Have BO? Cut down on these 5
Fixing bad breath after a meal is relatively easy: Just pop a mint, use mouthwash, or better yet, floss and brush your teeth. When it comes to stopping stinky sweat, though, science hasn’t produced a whole lot of definitive evidence for odourneutralising foods. Many people sweat profusely all the time for absolutely no reason. But what causes persistent body odour, the kind that seems like it just won’t go away? You’re eating foods or drinking beverages that cause the body to produce strong odours, say experts.
You would have probably noticed that you are a bit more stinky after a night of heavy drinking, and that’s normal. Alcohol can cause bodies to produce malodorous sweat. Other things you consume can cause this to happen, too, even when those foods are good for you.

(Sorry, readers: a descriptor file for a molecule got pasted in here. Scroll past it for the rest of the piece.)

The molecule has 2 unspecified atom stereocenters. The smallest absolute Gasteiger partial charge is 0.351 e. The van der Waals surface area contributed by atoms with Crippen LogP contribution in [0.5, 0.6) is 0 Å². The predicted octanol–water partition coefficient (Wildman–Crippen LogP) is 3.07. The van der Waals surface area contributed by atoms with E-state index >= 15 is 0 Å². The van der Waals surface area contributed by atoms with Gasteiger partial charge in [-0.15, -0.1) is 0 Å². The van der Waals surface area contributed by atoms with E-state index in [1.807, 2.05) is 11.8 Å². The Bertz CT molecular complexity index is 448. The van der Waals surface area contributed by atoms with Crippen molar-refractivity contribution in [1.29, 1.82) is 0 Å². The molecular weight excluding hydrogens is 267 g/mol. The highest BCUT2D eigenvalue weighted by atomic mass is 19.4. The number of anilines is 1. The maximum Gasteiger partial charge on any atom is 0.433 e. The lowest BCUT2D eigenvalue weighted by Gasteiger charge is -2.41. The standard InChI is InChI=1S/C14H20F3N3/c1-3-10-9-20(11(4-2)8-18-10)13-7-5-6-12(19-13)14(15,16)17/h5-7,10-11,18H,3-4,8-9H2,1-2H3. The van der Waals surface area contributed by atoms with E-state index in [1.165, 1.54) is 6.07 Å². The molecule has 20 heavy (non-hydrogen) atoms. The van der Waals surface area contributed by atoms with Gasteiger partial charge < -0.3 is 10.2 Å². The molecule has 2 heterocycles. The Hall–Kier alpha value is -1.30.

To minimise body odour watch your intake of these. Alcohol: It metabolises into acetate or acetic acid , which can be secreted into your sweat. When that acidic sweat is metabolised by skin bacteria, it can leave you with that signature “I went out last night” scent. Cruciferous vegetables: Broccoli, cauliflower, and other cruciferous veggies, as well as eggs and milk, can be odour-offenders. They contain sulphur, a stinky compound that smells like rotten eggs.
Spicy foods: Foods such as garlic and onions can give you what Dr Dey calls “garlic sweat” due to the high concentration of Volatile Organic Compounds (VOCs). These foods also typically contain sulphur.
Fish: Eating fish cause an all-over fish smell in people who have the genetic condition called trimethylaminuria, wherein body is unable to break down a foul-smelling compound.
Red meat: Findings from a study suggest that eating meat might be affecting your sweat. The fatty acids in meat may find their way into sweat, making it more stinky.
Garlic and onions can make your sweat stink